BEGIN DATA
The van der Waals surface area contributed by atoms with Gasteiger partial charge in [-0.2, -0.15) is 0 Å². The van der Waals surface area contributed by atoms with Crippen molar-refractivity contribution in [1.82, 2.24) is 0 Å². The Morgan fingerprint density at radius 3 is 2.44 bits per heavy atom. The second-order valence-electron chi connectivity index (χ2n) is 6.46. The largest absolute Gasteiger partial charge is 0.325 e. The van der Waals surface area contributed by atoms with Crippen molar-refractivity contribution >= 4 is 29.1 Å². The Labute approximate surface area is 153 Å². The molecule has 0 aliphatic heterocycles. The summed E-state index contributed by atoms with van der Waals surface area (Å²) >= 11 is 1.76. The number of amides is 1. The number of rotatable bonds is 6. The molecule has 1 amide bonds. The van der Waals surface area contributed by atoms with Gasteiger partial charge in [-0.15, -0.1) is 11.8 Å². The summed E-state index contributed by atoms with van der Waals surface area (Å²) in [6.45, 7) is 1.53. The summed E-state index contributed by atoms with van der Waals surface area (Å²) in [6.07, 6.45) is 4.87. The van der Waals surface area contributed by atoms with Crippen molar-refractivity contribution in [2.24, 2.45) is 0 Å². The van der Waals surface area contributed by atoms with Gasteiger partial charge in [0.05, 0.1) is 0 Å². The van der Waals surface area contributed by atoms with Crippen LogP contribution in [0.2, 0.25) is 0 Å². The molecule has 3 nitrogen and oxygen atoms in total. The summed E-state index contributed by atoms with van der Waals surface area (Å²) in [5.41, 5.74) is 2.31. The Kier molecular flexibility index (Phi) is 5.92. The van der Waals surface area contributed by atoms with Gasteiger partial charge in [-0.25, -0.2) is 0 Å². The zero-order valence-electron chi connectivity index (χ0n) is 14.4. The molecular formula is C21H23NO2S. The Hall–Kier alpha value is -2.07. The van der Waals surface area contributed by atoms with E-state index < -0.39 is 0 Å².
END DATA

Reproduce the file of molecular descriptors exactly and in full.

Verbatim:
The van der Waals surface area contributed by atoms with Gasteiger partial charge in [-0.2, -0.15) is 0 Å². The van der Waals surface area contributed by atoms with Crippen molar-refractivity contribution in [1.82, 2.24) is 0 Å². The Morgan fingerprint density at radius 3 is 2.44 bits per heavy atom. The second-order valence-electron chi connectivity index (χ2n) is 6.46. The largest absolute Gasteiger partial charge is 0.325 e. The van der Waals surface area contributed by atoms with Crippen molar-refractivity contribution >= 4 is 29.1 Å². The Labute approximate surface area is 153 Å². The molecule has 0 aliphatic heterocycles. The summed E-state index contributed by atoms with van der Waals surface area (Å²) >= 11 is 1.76. The number of amides is 1. The number of rotatable bonds is 6. The molecule has 1 amide bonds. The van der Waals surface area contributed by atoms with Gasteiger partial charge in [-0.15, -0.1) is 11.8 Å². The summed E-state index contributed by atoms with van der Waals surface area (Å²) in [6.45, 7) is 1.53. The summed E-state index contributed by atoms with van der Waals surface area (Å²) in [6.07, 6.45) is 4.87. The van der Waals surface area contributed by atoms with Crippen molar-refractivity contribution in [2.24, 2.45) is 0 Å². The van der Waals surface area contributed by atoms with Gasteiger partial charge in [0.05, 0.1) is 0 Å². The van der Waals surface area contributed by atoms with Crippen LogP contribution in [0.2, 0.25) is 0 Å². The molecule has 3 nitrogen and oxygen atoms in total. The summed E-state index contributed by atoms with van der Waals surface area (Å²) in [5.41, 5.74) is 2.31. The Kier molecular flexibility index (Phi) is 5.92. The van der Waals surface area contributed by atoms with Gasteiger partial charge in [-0.25, -0.2) is 0 Å². The zero-order valence-electron chi connectivity index (χ0n) is 14.4. The molecular formula is C21H23NO2S. The Hall–Kier alpha value is -2.07. The van der Waals surface area contributed by atoms with E-state index < -0.39 is 0 Å².